Acta Structuralica Special Issue no 2
Edited by Beata Stawarska (University of Oregon) and Patrick Flack (Central-European Institute of Philosophy, Prague)
Maurice Merleau-Ponty (1908-1961) was without a doubt a philosopher belonging to the phenomenological movement who entertained the closest and most productive ties with structuralism. From his early interest in Gestalt psychology and his discovery of Saussure’s structural linguistics to his lifelong friendship with the structuralist anthropologist Claude Lévi-Strauss and his often overlooked influence on the founder of deconstruction, Jacques Derrida, one notes multiple and crucially significant points of contact between Merleau-Ponty’s philosophy and structuralist and post-structuralist thought. Merleau-Ponty’s untimely death in 1961 and his absence from the highly polemical and influential debates between the French structuralists and the « existential » or « hermeneutical » phenomenologists (Ricoeur, Sartre) undoubtedly contributed to an institutionalized antagonism between the traditions of phenomenology and structuralism (and post-structuralism); it also limited scholarly interest in the structuralist dimension of Merleau-Ponty’s philosophy since the latter emerges as an accident or an anomaly on the antagonistic view. This issue seeks to trouble the purported divide between phenomenology and structuralism (and post-structuralism), and to bring overdue attention to the structuralist inheritance and the post-structuralist potential of Merleau-Ponty’s philosophy.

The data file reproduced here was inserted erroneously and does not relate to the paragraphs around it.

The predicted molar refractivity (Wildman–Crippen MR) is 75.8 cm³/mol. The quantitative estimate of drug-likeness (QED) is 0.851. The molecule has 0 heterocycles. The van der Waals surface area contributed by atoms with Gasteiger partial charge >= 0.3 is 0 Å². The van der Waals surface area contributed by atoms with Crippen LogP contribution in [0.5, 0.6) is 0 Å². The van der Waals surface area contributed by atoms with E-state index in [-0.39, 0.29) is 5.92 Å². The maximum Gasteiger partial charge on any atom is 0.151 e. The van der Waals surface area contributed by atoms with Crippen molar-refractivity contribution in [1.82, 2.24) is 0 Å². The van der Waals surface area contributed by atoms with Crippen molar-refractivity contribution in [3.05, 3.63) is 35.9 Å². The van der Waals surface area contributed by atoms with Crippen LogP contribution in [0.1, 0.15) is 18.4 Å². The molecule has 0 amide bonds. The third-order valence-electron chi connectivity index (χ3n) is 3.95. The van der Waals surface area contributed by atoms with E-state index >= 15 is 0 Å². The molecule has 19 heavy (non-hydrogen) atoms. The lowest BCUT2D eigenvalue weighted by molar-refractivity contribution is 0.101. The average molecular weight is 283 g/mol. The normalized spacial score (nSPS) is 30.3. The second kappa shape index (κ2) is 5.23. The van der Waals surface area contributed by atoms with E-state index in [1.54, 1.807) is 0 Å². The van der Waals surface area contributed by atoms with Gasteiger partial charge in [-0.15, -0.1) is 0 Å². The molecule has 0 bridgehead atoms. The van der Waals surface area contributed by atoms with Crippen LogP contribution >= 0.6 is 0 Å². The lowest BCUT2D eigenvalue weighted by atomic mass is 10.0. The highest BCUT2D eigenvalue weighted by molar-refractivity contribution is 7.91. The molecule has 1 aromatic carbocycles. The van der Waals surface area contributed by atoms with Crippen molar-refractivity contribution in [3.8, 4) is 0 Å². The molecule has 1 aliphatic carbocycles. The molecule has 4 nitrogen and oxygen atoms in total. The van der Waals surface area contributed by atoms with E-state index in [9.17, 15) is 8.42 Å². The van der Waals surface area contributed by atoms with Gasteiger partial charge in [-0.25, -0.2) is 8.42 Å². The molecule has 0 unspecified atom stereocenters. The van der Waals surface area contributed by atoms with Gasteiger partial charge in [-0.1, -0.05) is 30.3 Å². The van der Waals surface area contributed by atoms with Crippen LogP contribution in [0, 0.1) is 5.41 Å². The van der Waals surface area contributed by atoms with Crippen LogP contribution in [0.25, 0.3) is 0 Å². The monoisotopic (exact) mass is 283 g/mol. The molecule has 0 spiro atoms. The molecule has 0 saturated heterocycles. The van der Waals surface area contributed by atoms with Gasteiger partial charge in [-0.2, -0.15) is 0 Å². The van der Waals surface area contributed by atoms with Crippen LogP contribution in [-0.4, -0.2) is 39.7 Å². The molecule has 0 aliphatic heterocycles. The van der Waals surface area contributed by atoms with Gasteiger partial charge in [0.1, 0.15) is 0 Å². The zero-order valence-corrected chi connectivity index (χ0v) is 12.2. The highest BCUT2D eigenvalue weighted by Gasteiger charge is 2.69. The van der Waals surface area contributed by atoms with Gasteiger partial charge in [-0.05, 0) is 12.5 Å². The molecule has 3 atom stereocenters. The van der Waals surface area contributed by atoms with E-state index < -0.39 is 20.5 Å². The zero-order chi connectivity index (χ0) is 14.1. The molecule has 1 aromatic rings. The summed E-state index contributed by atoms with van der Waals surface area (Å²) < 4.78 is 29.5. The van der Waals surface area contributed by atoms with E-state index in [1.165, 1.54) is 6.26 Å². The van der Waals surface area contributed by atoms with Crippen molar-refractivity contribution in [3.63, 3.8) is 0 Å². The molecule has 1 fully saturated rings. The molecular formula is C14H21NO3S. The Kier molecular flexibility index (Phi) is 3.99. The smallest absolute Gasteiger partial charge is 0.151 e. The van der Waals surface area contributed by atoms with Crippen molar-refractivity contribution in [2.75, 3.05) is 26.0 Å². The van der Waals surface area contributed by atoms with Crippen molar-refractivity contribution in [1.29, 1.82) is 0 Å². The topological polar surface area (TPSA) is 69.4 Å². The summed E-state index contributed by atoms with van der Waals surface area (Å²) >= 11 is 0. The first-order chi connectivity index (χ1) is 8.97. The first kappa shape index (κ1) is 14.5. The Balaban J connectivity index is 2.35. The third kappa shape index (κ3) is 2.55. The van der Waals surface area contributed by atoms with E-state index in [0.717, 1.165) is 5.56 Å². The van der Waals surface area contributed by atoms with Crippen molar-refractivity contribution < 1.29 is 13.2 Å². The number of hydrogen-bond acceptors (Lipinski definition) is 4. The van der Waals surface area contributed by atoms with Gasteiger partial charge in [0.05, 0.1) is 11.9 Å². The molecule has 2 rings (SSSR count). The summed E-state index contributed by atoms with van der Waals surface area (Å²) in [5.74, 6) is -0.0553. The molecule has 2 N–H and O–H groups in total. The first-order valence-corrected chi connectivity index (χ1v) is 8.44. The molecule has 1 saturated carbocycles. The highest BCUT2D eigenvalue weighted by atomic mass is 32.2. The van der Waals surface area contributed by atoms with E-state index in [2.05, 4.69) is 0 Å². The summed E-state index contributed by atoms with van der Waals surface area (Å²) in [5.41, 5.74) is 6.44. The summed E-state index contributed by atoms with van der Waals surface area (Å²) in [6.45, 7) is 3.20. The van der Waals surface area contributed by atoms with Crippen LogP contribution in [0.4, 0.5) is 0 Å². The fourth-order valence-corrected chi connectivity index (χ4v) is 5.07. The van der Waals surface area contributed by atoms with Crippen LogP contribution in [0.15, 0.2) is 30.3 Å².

Call for Papers
Journal Editor: Simone Aurora